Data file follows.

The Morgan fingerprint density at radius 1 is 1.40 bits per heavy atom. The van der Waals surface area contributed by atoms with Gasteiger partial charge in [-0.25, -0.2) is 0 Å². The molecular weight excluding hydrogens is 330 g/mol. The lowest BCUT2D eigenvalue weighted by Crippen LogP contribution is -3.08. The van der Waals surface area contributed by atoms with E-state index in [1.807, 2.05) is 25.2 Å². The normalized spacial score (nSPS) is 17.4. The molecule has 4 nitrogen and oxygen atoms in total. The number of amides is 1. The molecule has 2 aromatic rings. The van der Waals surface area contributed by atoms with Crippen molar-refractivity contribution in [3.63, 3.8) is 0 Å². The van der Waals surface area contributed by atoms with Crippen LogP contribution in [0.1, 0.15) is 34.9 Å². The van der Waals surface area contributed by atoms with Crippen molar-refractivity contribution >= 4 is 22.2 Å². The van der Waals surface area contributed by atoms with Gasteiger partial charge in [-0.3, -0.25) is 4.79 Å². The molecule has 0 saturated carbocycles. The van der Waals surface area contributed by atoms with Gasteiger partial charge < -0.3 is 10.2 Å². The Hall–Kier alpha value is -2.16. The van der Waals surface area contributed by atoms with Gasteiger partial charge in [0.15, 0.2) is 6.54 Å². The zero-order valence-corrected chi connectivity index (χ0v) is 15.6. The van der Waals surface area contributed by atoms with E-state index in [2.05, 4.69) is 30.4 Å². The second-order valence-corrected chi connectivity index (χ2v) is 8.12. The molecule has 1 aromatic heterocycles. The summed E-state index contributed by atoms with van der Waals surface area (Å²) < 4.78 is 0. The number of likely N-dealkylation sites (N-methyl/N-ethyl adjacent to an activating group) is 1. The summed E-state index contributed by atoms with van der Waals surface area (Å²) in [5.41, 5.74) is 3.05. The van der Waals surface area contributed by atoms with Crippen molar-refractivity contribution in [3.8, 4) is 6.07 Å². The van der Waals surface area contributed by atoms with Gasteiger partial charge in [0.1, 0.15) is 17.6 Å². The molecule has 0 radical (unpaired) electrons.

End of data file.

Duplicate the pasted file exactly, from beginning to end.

The Morgan fingerprint density at radius 1 is 1.40 bits per heavy atom. The van der Waals surface area contributed by atoms with Gasteiger partial charge in [-0.25, -0.2) is 0 Å². The molecular weight excluding hydrogens is 330 g/mol. The lowest BCUT2D eigenvalue weighted by Crippen LogP contribution is -3.08. The van der Waals surface area contributed by atoms with E-state index in [1.807, 2.05) is 25.2 Å². The normalized spacial score (nSPS) is 17.4. The molecule has 4 nitrogen and oxygen atoms in total. The number of amides is 1. The molecule has 2 aromatic rings. The van der Waals surface area contributed by atoms with Crippen molar-refractivity contribution in [3.63, 3.8) is 0 Å². The van der Waals surface area contributed by atoms with Crippen LogP contribution in [0.1, 0.15) is 34.9 Å². The van der Waals surface area contributed by atoms with Crippen molar-refractivity contribution >= 4 is 22.2 Å². The van der Waals surface area contributed by atoms with Gasteiger partial charge in [-0.3, -0.25) is 4.79 Å². The molecule has 0 saturated carbocycles. The van der Waals surface area contributed by atoms with Gasteiger partial charge < -0.3 is 10.2 Å². The Hall–Kier alpha value is -2.16. The van der Waals surface area contributed by atoms with Gasteiger partial charge in [0.15, 0.2) is 6.54 Å². The zero-order valence-corrected chi connectivity index (χ0v) is 15.6. The van der Waals surface area contributed by atoms with E-state index in [2.05, 4.69) is 30.4 Å². The second-order valence-corrected chi connectivity index (χ2v) is 8.12. The molecule has 1 aromatic heterocycles. The summed E-state index contributed by atoms with van der Waals surface area (Å²) < 4.78 is 0. The number of likely N-dealkylation sites (N-methyl/N-ethyl adjacent to an activating group) is 1. The summed E-state index contributed by atoms with van der Waals surface area (Å²) in [5.41, 5.74) is 3.05. The van der Waals surface area contributed by atoms with Crippen molar-refractivity contribution in [3.8, 4) is 6.07 Å². The van der Waals surface area contributed by atoms with Gasteiger partial charge in [0.1, 0.15) is 17.6 Å². The molecule has 0 radical (unpaired) electrons.